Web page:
Neil Hudson: Politicians are about to get a dose of their own medicine

TRUMP EFFECT: Donald Trumps impeding presidency has been bemoaned by liberals but there could be a silver lining.
TRUMP EFFECT: Donald Trumps impeding presidency has been bemoaned by liberals but there could be a silver lining.
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Basically, you’ve got it all wrong about Trump. So, jump off the band wagon and tread your own path for a change. Go on, you can do it.

Almost everyone (apart from the Stockmarket that is) seems to be moaning about Donald Trump’s impending presidency as though World War Three were about to kick off.

Even before he was elected, we had the likes of Robert De Niro, whom I respect as an actor and adore watching in Goodfellas and Casino, et al, threatening to punch him in the mouth.

Then after the election there was a long line of super-rich luvvies all blubbering in the same way a five-year-old does when he or she is told they can’t have sweets for supper.

Frankly, it was pathetic. Why we should listen to rich people anyway is beyond me. Having lots of money in no way equates to having lots of common sense or deep knowledge of the world. In fact, usually, the opposite it true as so-called ‘celebrities’ are created by the tyranny of material wealth and trapped by the trivial and fleeting drivel that passes for conversation on social media.

It’s these same people - the Tony Blairs, the Peter Mandelsons, the apologists for a system of politics which has been firmly rejected - who led us into numerous morally and legally flawed conflicts over the last decade.

The Iraq wars were fought on the premise of WMDs and yet, in the long run, ended up being nothing more than a giant marketing exercise for Western arms firms and companies like Halliburton (formerly run by Dick Cheney by the way, the former vice president to George W Bush), all of which made (not millions) but billions in post war contracts.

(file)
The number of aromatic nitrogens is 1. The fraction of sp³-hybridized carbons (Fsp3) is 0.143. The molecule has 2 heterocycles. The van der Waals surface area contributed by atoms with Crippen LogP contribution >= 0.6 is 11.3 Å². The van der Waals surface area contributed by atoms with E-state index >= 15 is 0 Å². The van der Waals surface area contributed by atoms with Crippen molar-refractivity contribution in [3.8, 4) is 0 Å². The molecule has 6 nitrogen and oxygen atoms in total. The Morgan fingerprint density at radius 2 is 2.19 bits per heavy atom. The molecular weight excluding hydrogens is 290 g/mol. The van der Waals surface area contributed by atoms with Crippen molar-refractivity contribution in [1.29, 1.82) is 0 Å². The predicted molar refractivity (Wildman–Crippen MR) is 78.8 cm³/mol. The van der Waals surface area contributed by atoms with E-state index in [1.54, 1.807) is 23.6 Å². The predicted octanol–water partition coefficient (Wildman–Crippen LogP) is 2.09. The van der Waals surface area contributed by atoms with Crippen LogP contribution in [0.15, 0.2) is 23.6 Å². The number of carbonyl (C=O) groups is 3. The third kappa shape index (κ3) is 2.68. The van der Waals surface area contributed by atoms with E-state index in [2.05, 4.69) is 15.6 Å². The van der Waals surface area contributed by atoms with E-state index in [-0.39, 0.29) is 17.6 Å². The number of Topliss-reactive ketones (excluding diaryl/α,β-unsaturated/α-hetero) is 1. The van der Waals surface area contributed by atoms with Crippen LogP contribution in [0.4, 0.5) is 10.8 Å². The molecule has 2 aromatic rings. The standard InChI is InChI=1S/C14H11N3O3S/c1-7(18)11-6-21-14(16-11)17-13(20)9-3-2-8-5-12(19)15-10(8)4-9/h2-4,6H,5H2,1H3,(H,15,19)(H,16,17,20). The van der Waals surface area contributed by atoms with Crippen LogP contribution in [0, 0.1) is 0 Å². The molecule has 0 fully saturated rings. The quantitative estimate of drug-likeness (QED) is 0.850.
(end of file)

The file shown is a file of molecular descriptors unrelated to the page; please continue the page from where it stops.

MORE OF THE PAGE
But no-one says anything about that. Nor do they say anything about the financial train wreck we’re only just now barely managing to crawl away from, or the fact that the solution to the problem appears to have been to just throw lots of money at it.

So the people - leaders, they call themselves - who gave us wars in Iraq and Syria, the people who effectively cleared the ground for so-called Islamic State, the people who presided over countless company pension scheme collapses while protecting their friends in the banking world (still) - these are the people who are now warning that the world is going to hell in a handbasket?

It already has. Tony Blair can bleat all he likes but why should we trust a man who lied to us?

It’s not about Trump really. Not per se. Trump just happens to be good in front of a mic (so long as he knows its switched on, that is) and has an eye for business. He just happened to be in the right place at the right time. And for those who can’t stomach the thought of him, he’ll be gone before you know it. It’s all part of the great tide of politics, the ebb and flow of ideological whim and whimsey.

We’re all too quick to judge these days. The story of Saul springs to mind. Good men may make bad kings, and bad men may make good kings (intentionally or otherwise).

Aside from all the serious stuff, I think there is a lot to be upbeat about. In a nutshell, with Trump at the helm, we can look forward to the end of political boredom (Tony Blair was just a Tory with a red tie anyway), the end of wishy-washiness, of heart-felt Ben Affleck films and people like Danny Mack on Strictly and of being afraid to upset other people (Trump will basically do that for you).

On the flipside, we can look forward to more of Alec Baldwin’s peerless impressions of Mr T on Saturday Night Live (check the YouTube clips if you’ve not already seen them - and apparently, he hates them), of a new genre of kick-ass Hollywood films, of rich bankers living in fear for a change (hopefully), the end of a new Cold War before it even started, of being ‘at the front of the queue’ post-Brexit, rather than at the back (thanks for that Mr Obama).

The rest of us have endured financial austerity but now it’s the politicians turn... you never know, it might do them some good.

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